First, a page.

Conversely, positive elements could have the potential to help you in some way.  

Responding to negative dream symbols

When a dream/dream symbol has a negative feel or context it is easy to jump to the conclusion that we are being admonished or criticized by God. It is easy to feel condemned or guilty.  But that’s not God’s heart.

All dreams from God are sent to give us hope; even dreams that highlight our failings carry hope for change; they might be to set us free, or to prevent us making unhelpful choices. Even fear dreams and nightmares are not always bad; sometimes God needs to shout very loudly to get us to listen!

The details we have discussed in this article are all there to help us interpret our dreams correctly, so pay attention to them!

The details in our dreams are there to help us interpret them correctly – so we are empowered to take appropriate action.

They are there to provide clues: To mentor us in discerning God’s voice, and to give us the heads up when something is wrong – so we are empowered to do something about it!

Conclusion

Dream symbols can have either a positive or negative context, and this can totally change the interpretation of the dream. The negative meaning can be the exact opposite of the positive/normal one!

If the whole dream is positive, the individual symbols are more likely to be positive, and vice versa – so we can gain clues from the dream. For example:

  • From the setting
  • From the background colour
  • From the feeling/atmosphere

However, the factors relating to the individual symbol will take priority. We can gain clues about these from:

  • How we describe the symbol
  • How we feel about the symbol
  • The action relating to the symbol
  • Whether it has the potential to help or harm us

And finally… all these clues are there to help us interpret our dreams correctly, so we can discern God’s voice, make wise decisions, and live life to the full! Even the negative elements are there for a good reason.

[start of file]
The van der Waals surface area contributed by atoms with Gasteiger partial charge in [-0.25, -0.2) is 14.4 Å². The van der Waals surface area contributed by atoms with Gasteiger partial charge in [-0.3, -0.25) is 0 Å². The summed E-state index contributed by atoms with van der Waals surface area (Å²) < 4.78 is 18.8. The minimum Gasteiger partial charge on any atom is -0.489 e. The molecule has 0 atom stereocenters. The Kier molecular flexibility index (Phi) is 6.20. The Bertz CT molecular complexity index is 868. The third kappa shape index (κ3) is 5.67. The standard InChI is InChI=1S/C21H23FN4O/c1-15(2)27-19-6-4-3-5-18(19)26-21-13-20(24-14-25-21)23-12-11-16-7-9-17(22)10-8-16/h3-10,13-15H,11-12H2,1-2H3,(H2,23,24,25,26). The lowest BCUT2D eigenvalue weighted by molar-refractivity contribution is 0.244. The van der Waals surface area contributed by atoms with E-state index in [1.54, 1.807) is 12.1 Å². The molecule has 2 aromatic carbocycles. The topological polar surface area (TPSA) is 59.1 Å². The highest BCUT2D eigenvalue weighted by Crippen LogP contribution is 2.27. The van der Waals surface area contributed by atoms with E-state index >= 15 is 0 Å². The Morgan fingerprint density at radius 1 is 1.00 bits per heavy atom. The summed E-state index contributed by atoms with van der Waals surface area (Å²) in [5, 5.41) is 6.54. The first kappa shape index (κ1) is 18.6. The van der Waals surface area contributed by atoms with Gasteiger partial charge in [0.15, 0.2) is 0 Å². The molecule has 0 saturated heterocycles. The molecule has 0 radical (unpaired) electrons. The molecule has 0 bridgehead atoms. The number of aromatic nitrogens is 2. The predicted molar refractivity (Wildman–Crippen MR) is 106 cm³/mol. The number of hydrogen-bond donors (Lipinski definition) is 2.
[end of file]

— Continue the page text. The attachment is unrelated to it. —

I hope you have found this article helpful. If you want to know more, do subscribe to my emails below to receive regular dream interpretation tips.

The purpose of this blog is to provide solid biblical foundations for interpreting dreams, change mindsets in the church, and encourage others to make their own dream journey. I am primarily a writer and bible teacher – who loves dreams, and I hope you will be inspired to learn to interpret your own dreams.

It is not currently my aim to routinely engage in dream interpretations or provide training, except through writing blog posts. You can read my most up to date position on interpreting dreams here: Requests for dream interpretations.

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3 thoughts on “Positive and negative contexts of dream symbols

  1. Hi there! I want to thank you so much for listening to the tug on your heart to write these blogs as they have helped me so much and confirmed a lot of things!

    Do you have anything on North, South, east and West?

    I have also shared this with two friends!! ❤️ Happy dance! Thank you for backing it up with scriptures!

    Wynn Palmer

    On Sat, Mar 5, 2022 at 1:06 AM Heaven’s Dream Messages wrote:

    > Jenny Needham posted: ” How to tell if a dream symbol is being used in a > positive or negative way – and why it is important – with real dream > examples. If you are interested in dream interpretation, you may have heard > people mention positive and negative contexts of dream sy” >

    Liked by 1 person